Just a quick thought/question, since I’m working on a big paper at the moment when the thought occurred to me. Think about this.
Trulia launched in September of 2005.
Zillow opened its doors in February of 2006.
The Housing Collapse began sometime in 2006, and really hit the fan in 2007. Look at the chart below.
What I’m wondering is… when the Bubble burst, brokerages and real estate companies just got hammered. The MLS got hammered too, since many lost 20-30% (or more) of subscribers as numerous people simply left the industry. I recall that there were some really interesting technology development projects we had been planning in 2007/2008 that simply got tabled as the market turned to crap. I remember suggesting to my boss at Realogy sometime in 2005 that we should think about opening up a Realogy Labs (back then, it would have been Cendant Labs) type of technology incubator in Silicon Valley to attract talent, and I recall she didn’t outright laugh at the idea. But then, the Crash happened, and there was no budget for anything other than staying afloat.
The only folks left with any money to invest into serious technology and consumer marketing were those guys who had deep-pocket investors behind them: Zillow, Trulia, Redfin, etc. etc.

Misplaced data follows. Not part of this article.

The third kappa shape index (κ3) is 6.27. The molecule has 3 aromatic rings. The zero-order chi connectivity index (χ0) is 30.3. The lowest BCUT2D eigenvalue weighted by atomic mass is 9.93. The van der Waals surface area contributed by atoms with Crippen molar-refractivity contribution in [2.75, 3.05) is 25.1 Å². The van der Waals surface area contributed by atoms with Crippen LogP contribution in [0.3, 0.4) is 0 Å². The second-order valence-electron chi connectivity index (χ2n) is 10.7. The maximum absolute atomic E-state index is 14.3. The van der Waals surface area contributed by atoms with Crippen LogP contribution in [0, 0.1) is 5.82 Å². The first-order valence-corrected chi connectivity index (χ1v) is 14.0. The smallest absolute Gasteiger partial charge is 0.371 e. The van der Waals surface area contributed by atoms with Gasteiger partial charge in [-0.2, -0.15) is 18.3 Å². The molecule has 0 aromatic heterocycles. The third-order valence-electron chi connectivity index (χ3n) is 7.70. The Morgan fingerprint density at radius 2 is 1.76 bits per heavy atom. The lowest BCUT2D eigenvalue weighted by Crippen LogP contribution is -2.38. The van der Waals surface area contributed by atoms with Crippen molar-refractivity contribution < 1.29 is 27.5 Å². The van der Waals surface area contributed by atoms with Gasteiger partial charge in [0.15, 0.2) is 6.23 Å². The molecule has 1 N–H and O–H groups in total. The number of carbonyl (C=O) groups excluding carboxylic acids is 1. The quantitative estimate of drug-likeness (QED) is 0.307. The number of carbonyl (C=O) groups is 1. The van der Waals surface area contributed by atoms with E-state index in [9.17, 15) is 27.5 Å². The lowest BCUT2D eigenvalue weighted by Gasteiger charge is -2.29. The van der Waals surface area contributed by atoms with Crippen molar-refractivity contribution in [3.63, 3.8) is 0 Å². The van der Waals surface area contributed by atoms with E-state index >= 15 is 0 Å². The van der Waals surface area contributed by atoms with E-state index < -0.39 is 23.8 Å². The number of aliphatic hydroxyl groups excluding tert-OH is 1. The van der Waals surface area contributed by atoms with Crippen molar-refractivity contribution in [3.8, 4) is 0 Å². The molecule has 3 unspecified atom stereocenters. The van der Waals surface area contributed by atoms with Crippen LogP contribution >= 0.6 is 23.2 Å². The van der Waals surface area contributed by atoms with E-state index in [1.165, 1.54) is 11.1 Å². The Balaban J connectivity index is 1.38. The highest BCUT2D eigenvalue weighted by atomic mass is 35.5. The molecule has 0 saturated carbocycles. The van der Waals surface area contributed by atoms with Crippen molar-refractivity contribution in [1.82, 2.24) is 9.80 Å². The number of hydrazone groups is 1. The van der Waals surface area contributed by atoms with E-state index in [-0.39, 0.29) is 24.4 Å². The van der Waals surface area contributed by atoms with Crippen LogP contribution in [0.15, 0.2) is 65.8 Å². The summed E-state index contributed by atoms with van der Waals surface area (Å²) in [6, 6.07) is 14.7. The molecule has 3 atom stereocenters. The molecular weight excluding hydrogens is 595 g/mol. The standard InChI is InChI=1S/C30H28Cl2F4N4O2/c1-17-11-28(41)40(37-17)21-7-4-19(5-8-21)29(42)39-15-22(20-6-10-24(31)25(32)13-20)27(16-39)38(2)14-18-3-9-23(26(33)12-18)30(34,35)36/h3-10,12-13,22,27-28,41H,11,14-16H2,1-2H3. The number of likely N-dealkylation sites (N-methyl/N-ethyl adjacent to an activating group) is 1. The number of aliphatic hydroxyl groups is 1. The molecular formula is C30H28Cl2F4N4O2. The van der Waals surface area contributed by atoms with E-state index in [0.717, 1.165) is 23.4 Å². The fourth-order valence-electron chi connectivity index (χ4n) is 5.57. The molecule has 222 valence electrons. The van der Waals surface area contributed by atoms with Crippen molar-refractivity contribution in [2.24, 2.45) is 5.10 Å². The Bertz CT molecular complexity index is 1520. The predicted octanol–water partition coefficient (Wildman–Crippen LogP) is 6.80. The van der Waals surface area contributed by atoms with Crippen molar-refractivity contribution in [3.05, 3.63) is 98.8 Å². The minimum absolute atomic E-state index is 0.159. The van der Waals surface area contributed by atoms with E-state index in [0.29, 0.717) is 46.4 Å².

A lot of folks in real estate today gnash their teeth and wail that the industry “gave away the farm” to the portals back in the day. I’m wondering if that’s really true. I’m wondering if the industry had any choice in the dark years of 2007-2011. And I’m wondering about what might have been.
If the real estate market had not tanked right when the new technology of Web 2.0, social media and consumer engagement were coming on the market… could brokers/MLS/real estate industry have been the ones to develop the consumer portals, the mobile apps, etc. instead of Zillow, Trulia, Redfin, Realtor.com, etc.? Or would the VC-funded tech startups still have done what they did, simply because they’re more focused and have better technology talent?
I know this is entirely counterfactual, so think of it as alternative history entertainment. What do you think?